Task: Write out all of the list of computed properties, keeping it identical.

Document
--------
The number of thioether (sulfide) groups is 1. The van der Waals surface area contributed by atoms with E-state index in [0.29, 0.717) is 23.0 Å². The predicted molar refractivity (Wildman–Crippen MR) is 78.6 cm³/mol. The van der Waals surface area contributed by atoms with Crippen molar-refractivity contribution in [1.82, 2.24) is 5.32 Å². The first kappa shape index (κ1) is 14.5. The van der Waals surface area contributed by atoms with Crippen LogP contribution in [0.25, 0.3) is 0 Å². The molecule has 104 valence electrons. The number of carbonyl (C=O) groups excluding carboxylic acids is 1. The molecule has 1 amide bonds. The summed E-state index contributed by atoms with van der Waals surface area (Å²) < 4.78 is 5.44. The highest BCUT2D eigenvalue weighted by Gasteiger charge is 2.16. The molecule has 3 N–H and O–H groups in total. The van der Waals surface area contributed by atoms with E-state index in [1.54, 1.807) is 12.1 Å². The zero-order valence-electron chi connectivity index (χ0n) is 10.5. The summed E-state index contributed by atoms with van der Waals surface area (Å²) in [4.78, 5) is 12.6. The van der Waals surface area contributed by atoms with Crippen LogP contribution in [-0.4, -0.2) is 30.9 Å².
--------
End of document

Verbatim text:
The number of thioether (sulfide) groups is 1. The van der Waals surface area contributed by atoms with E-state index in [0.29, 0.717) is 23.0 Å². The predicted molar refractivity (Wildman–Crippen MR) is 78.6 cm³/mol. The van der Waals surface area contributed by atoms with Crippen molar-refractivity contribution in [1.82, 2.24) is 5.32 Å². The first kappa shape index (κ1) is 14.5. The van der Waals surface area contributed by atoms with Crippen LogP contribution in [0.25, 0.3) is 0 Å². The molecule has 104 valence electrons. The number of carbonyl (C=O) groups excluding carboxylic acids is 1. The molecule has 1 amide bonds. The summed E-state index contributed by atoms with van der Waals surface area (Å²) < 4.78 is 5.44. The highest BCUT2D eigenvalue weighted by Gasteiger charge is 2.16. The molecule has 3 N–H and O–H groups in total. The van der Waals surface area contributed by atoms with E-state index in [1.54, 1.807) is 12.1 Å². The zero-order valence-electron chi connectivity index (χ0n) is 10.5. The summed E-state index contributed by atoms with van der Waals surface area (Å²) in [4.78, 5) is 12.6. The van der Waals surface area contributed by atoms with Crippen LogP contribution in [-0.4, -0.2) is 30.9 Å².